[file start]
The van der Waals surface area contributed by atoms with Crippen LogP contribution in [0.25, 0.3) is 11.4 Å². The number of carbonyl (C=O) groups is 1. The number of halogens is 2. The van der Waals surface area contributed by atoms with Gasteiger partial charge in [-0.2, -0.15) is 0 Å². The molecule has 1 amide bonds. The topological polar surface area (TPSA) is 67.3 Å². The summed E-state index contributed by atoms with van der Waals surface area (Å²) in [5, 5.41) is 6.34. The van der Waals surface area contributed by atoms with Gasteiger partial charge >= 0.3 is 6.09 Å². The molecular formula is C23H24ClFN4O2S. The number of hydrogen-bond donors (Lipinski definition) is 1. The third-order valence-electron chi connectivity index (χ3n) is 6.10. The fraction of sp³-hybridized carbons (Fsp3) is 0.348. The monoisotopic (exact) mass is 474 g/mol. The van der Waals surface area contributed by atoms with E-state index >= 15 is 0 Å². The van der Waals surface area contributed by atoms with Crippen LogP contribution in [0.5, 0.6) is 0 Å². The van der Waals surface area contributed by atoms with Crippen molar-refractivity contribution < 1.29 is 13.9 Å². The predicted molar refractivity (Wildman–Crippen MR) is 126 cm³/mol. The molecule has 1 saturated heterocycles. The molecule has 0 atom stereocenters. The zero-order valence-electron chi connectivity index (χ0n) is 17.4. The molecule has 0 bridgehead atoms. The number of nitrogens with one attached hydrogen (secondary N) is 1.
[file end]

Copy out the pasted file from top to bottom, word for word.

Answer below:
The van der Waals surface area contributed by atoms with Crippen LogP contribution in [0.25, 0.3) is 11.4 Å². The number of carbonyl (C=O) groups is 1. The number of halogens is 2. The van der Waals surface area contributed by atoms with Gasteiger partial charge in [-0.2, -0.15) is 0 Å². The molecule has 1 amide bonds. The topological polar surface area (TPSA) is 67.3 Å². The summed E-state index contributed by atoms with van der Waals surface area (Å²) in [5, 5.41) is 6.34. The van der Waals surface area contributed by atoms with Gasteiger partial charge >= 0.3 is 6.09 Å². The molecular formula is C23H24ClFN4O2S. The number of hydrogen-bond donors (Lipinski definition) is 1. The third-order valence-electron chi connectivity index (χ3n) is 6.10. The fraction of sp³-hybridized carbons (Fsp3) is 0.348. The monoisotopic (exact) mass is 474 g/mol. The van der Waals surface area contributed by atoms with E-state index >= 15 is 0 Å². The van der Waals surface area contributed by atoms with Crippen LogP contribution in [0.5, 0.6) is 0 Å². The van der Waals surface area contributed by atoms with Crippen molar-refractivity contribution < 1.29 is 13.9 Å². The predicted molar refractivity (Wildman–Crippen MR) is 126 cm³/mol. The molecule has 1 saturated heterocycles. The molecule has 0 atom stereocenters. The zero-order valence-electron chi connectivity index (χ0n) is 17.4. The molecule has 0 bridgehead atoms. The number of nitrogens with one attached hydrogen (secondary N) is 1.